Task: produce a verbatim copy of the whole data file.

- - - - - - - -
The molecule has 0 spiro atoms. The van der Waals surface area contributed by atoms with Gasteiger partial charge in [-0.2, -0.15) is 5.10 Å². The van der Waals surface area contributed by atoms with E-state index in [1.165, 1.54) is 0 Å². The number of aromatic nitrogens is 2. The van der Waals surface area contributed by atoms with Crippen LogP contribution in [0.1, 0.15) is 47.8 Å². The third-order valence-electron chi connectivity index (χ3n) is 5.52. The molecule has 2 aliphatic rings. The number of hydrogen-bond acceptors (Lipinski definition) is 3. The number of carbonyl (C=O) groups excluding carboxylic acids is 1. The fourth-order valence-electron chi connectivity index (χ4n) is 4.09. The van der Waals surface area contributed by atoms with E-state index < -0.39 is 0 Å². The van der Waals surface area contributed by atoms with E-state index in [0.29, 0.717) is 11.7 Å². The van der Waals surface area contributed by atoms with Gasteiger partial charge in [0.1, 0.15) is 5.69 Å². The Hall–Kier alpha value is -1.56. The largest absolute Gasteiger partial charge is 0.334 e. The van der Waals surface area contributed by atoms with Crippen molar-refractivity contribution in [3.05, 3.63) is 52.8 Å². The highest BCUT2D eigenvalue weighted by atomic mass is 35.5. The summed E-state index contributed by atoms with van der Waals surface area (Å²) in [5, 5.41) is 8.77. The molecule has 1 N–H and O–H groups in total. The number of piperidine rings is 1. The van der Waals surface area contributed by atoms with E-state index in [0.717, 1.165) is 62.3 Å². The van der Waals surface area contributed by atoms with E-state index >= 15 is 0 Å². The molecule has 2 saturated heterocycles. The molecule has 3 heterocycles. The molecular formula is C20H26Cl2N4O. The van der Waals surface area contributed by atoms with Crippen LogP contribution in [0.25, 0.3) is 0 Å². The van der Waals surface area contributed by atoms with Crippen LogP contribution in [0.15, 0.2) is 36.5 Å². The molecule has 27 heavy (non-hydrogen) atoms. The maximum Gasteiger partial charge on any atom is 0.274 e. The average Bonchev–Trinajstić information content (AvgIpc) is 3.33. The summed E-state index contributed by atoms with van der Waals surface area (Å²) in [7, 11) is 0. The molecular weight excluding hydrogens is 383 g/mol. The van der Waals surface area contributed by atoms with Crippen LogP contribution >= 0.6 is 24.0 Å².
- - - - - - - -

The molecule has 0 spiro atoms. The van der Waals surface area contributed by atoms with Gasteiger partial charge in [-0.2, -0.15) is 5.10 Å². The van der Waals surface area contributed by atoms with E-state index in [1.165, 1.54) is 0 Å². The number of aromatic nitrogens is 2. The van der Waals surface area contributed by atoms with Crippen LogP contribution in [0.1, 0.15) is 47.8 Å². The third-order valence-electron chi connectivity index (χ3n) is 5.52. The molecule has 2 aliphatic rings. The number of hydrogen-bond acceptors (Lipinski definition) is 3. The number of carbonyl (C=O) groups excluding carboxylic acids is 1. The fourth-order valence-electron chi connectivity index (χ4n) is 4.09. The van der Waals surface area contributed by atoms with E-state index < -0.39 is 0 Å². The van der Waals surface area contributed by atoms with E-state index in [0.29, 0.717) is 11.7 Å². The van der Waals surface area contributed by atoms with Gasteiger partial charge in [0.1, 0.15) is 5.69 Å². The Hall–Kier alpha value is -1.56. The largest absolute Gasteiger partial charge is 0.334 e. The van der Waals surface area contributed by atoms with Crippen molar-refractivity contribution in [3.05, 3.63) is 52.8 Å². The highest BCUT2D eigenvalue weighted by atomic mass is 35.5. The summed E-state index contributed by atoms with van der Waals surface area (Å²) in [5, 5.41) is 8.77. The molecule has 1 N–H and O–H groups in total. The number of piperidine rings is 1. The van der Waals surface area contributed by atoms with E-state index in [0.717, 1.165) is 62.3 Å². The van der Waals surface area contributed by atoms with E-state index >= 15 is 0 Å². The molecule has 2 saturated heterocycles. The molecule has 3 heterocycles. The molecular formula is C20H26Cl2N4O. The van der Waals surface area contributed by atoms with Crippen LogP contribution in [0.25, 0.3) is 0 Å². The van der Waals surface area contributed by atoms with Crippen LogP contribution in [0.15, 0.2) is 36.5 Å². The molecule has 27 heavy (non-hydrogen) atoms. The maximum Gasteiger partial charge on any atom is 0.274 e. The average Bonchev–Trinajstić information content (AvgIpc) is 3.33. The summed E-state index contributed by atoms with van der Waals surface area (Å²) in [7, 11) is 0. The molecular weight excluding hydrogens is 383 g/mol. The van der Waals surface area contributed by atoms with Crippen LogP contribution >= 0.6 is 24.0 Å².